This study quantitatively assesses the effects of inflation through changes in the value of nominal assets. It documents nominal asset positions in the United States across sectors and groups of households and estimates the wealth redistribution caused by a moderate inflation episode. The main losers from inflation are rich, old households, the major bondholders in the economy. The main winners are young, middle-class households with fixed-rate mortgage debt. Besides transferring resources from the old to the young, inflation is a boon for the government and a tax on foreigners. Lately, the amount of U.S. nominal assets held by foreigners has grown dramatically, increasing the potential for a large inflation-induced wealth transfer from foreigners to domestic households.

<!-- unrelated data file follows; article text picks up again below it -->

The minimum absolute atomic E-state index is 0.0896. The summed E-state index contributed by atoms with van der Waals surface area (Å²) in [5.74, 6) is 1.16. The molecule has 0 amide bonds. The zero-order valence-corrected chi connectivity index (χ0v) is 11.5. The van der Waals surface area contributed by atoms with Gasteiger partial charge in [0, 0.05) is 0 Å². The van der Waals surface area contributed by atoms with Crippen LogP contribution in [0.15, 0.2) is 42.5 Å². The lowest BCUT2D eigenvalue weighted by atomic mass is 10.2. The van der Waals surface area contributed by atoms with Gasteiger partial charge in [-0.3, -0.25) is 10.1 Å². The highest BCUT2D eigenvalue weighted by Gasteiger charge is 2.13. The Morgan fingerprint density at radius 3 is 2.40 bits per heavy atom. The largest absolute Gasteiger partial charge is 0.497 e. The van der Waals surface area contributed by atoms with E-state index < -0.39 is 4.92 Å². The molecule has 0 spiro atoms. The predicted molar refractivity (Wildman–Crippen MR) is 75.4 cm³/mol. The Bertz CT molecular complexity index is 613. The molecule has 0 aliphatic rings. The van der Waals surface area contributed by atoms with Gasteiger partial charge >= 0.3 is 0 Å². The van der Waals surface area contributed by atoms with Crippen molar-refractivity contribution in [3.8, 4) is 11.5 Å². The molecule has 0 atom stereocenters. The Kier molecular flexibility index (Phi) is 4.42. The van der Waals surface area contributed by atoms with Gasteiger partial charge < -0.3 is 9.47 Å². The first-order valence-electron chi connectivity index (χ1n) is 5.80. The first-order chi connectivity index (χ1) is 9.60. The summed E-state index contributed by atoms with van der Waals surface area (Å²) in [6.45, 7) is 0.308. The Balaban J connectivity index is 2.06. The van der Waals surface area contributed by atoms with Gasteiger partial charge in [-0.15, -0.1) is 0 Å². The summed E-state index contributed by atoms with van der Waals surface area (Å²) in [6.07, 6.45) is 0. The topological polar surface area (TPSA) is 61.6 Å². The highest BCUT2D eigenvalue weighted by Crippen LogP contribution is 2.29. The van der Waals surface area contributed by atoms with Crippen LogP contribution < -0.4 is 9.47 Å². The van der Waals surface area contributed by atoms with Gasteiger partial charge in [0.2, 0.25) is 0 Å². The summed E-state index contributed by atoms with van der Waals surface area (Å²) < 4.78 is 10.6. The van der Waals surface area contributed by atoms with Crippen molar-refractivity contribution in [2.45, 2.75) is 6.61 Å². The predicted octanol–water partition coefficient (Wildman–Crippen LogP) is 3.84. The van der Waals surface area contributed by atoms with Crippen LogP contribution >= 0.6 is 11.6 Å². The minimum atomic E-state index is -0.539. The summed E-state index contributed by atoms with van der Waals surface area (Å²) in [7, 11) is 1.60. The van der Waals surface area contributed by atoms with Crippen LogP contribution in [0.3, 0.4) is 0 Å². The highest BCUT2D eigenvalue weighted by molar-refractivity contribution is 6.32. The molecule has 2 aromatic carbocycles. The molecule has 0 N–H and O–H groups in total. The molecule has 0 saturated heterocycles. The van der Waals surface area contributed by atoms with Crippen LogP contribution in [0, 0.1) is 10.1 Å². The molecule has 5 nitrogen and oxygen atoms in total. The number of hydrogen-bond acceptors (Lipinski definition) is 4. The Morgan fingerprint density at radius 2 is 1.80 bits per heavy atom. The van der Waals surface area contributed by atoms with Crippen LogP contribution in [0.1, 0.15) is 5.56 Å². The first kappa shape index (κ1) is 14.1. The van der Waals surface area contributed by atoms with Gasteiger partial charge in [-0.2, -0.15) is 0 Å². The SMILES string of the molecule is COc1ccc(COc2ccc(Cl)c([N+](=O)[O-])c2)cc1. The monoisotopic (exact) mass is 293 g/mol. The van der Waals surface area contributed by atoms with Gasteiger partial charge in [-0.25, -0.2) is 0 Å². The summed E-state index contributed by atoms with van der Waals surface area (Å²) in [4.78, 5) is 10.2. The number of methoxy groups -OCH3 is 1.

I don’t mean to sound snarky (really), but the idea that creditors prefer (and are enriched by) low inflation, while debtors prefer high inflation isn’t exactly new: that’s what Bryan’s “Cross of Gold” speech was all about. It also doesn’t seem particularly novel that bondholders would be disproportionately wealthly and old–nothing novel there either. That such a paper would be seen as a challenge to the prevailing mindset (or for that matter, even need to be published) just shows how depauperate our political and economic discourse is.